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THE "kissing bug" harbors an extremely infectious disease often overlooked or unknown by Americans.
So-called "kissing bugs" carry Chagas disease which can be life-threatening.
What is the deadly "kissing bug?"
Chagas disease is caused by the bite of a triatomine bug, also known as a "kissing bug."
The bug carries a parasite that eventually destroys a person's heart and digestive system.
Transmissions can occur rom blood transfusions, organ donations and mother to baby during pregnancy.
Most people who acquire the parasite are asymptomatic or have very mild flu-like symptoms.
Approximately 20 to 30 percent of infected people develop cardiac or gastrointestinal complications.
How many people are affected by Chagas disease?
Around 8million in Mexico, Central America and South America have Chagas disease, according to the U.S. Centers for Disease Control and Prevention, and it kills more than 10,000 people a year.
In the US, over 300,000 people are living with Chagas disease, mostly affecting Hispanics who have moved from the places where the disease is most common.
"It has been estimated that California, Texas and Florida have the highest prevalence of infection among the Latino community in the United States," says Norman Beatty, an assistant professor of medicine at the University of Florida who is studying the disease.
The exact locations of prevalent infections is unknown because there is no surveillance program in place in the US.
"This is one reason why Chagas' disease is a disease of inequity," Beatty said.
"My hope is that in my career I can help lead an effort to build that program."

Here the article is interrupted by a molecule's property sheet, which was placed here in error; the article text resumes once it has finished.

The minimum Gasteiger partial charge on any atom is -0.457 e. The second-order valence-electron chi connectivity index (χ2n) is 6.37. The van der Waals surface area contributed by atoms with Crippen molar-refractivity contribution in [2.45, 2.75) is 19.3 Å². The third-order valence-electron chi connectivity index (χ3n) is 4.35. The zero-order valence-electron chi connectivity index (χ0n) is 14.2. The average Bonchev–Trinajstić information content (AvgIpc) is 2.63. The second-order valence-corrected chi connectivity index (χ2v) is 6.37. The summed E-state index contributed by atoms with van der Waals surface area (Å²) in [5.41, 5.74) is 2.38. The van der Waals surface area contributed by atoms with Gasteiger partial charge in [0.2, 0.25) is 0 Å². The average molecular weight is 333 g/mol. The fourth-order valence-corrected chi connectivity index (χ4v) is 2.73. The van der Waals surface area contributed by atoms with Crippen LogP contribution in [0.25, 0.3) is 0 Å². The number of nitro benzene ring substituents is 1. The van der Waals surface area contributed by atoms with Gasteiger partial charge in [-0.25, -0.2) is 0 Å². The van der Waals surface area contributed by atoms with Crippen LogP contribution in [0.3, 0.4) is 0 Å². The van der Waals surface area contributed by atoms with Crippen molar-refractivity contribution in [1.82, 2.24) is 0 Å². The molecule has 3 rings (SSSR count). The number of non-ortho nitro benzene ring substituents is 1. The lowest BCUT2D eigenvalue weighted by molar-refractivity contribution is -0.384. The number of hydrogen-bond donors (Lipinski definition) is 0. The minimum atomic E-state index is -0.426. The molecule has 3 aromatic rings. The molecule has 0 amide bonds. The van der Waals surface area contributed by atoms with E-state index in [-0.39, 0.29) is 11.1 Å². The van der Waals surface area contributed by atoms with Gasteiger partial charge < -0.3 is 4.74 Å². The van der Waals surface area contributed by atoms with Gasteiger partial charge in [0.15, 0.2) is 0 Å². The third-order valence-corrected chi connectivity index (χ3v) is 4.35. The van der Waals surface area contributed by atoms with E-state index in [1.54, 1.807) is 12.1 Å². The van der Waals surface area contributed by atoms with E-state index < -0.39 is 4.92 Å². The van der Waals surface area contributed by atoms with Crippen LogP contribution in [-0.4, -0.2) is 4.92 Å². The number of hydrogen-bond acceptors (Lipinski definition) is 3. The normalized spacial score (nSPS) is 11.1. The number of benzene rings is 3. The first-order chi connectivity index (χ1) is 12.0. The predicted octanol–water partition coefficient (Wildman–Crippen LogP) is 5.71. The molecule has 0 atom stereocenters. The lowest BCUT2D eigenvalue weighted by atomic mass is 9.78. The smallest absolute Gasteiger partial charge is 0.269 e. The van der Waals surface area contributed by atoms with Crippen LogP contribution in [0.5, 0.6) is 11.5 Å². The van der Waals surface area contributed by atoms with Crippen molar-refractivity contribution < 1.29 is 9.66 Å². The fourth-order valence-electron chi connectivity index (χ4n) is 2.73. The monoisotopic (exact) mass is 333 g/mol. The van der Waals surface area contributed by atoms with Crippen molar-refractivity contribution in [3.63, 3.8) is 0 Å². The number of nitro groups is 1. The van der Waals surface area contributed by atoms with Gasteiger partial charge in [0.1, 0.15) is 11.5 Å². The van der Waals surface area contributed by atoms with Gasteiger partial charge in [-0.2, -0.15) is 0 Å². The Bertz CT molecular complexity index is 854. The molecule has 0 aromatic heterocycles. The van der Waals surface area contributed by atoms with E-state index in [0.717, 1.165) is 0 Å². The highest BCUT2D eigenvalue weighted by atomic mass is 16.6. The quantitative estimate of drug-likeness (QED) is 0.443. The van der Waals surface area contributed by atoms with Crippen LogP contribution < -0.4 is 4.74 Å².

What is the history of Chagas disease?
Author Daisy Hernández's aunt died from Chagas disease, causing her to research the illness and publish her book The Kissing Bug: A True Story of a Family, an Insect, and a Nation’s Neglect of a Deadly Disease.
In it, she explores the history of the disease, the disparity of the populations that it infects, and why there is not much research into the disease in the US.
“When I discovered the history behind it and how many people were in the U.S. with this disease, and that it was still very much being neglected by medical schools, medical institutions and public health officials, that was such a shock,” Hernández told NBC News.
According to her studies, the disease was first discovered in 1909 by Brazilian physician Carlos Chagas.
In 1940s, the bug's effects were tested on a young Black pyschiatric patient by a Texan doctor.
“I also wanted to explore these themes around racial disparities and health care specifically within the Latino community,” Hernández said.
She writes that Hispanics are disproportionately affected because of the lack of access to health care and low insured rates.
There is currently no cure for Chagas disease but those like Hernández and Beatty hold out hope.
"The CDC has started to give grants to specifically raise public awareness," Hernández said, "and also to raise awareness in the medical community around the disease."
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